NZ dollar hits four-month high after Larry Summers exits race for Fed chair
The New Zealand dollar rose to a four-month high in local trading after former US Treasury secretary Larry Summers pulled out of the race to head the US Federal Reserve, ahead of the first expected tapering of the US central bank's stimulus later this week.
The kiwi rose as high as 82.27 US cents, trading at 81.88 cents at 5pm in Wellington from 81.34 cents at 8am and 81.24 cents on Friday in New York. The trade-weighted index advanced to 76.66 from 76.35 last week.
Summers withdrew from the contest to replace outgoing Fed chair Ben Bernanke, leaving the central bank's vice chair Janet Yellen and former Fed vice chair Don Kohn vying for the job. Summers was seen as the candidate with the most commercial acumen, who would have removed the Fed's stimulus faster than the other two. The Fed is expected to start rolling back its bond buying programme this week after it completes its two-day policy meeting on Wednesday in Washington.
"He would have gone quicker and harder in unwinding," but "there's still going to be some sort of tapering by the end of the week," said Tim Kelleher, head of institutional FX sales NZ at ASB Institutional in Auckland. "The kiwi's drifted off its Larry-induced jump" and should find support around 81.75 US cents, he said.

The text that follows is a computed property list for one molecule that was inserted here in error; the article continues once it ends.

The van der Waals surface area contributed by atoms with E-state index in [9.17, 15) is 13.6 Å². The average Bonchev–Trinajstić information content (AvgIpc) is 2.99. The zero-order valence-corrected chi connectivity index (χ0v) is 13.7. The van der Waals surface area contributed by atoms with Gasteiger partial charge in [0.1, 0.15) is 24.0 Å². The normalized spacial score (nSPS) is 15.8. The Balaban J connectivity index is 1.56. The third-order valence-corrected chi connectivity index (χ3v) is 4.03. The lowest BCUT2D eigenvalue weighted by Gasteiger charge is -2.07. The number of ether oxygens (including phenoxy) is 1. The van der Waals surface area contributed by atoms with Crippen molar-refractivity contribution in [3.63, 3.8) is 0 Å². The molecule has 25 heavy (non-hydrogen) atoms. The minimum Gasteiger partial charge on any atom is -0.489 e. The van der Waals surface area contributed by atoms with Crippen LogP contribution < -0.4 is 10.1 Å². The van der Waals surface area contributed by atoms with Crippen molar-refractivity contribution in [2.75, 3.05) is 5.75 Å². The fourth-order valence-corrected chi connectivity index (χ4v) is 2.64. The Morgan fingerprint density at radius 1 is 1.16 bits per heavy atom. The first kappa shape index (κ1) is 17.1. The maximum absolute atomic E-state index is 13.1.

A BusinessDesk survey of nine traders and strategists predicts the local currency may trade between 79.50 US cents and 83.50 cents this week. Five expect the currency to advance while four expect it to decline.
The Fed meeting is the major event risk this week with traders expecting the US central bank to trim its US$85 billion monthly asset purchases by between US$10 billion and US$20 billion.
Local figures later this week are expected to show New Zealand's economy grew 0.1 percent in the June quarter as the effects of the country's worst drought in seven decades weighed.
New Zealand's property market slowed a little in August as sellers grew wary of loan restrictions on low equity mortgages, with a dip in the number of sales, while a survey showed activity in the country's services industry grew at a slower pace last month.
The kiwi rose to 80.98 yen at 5pm in Wellington from 80.72 yen on Friday in New York, and traded at 87.77 Australian cents from 87.84 cents. It rose to 61.25 euro cents from 61.10.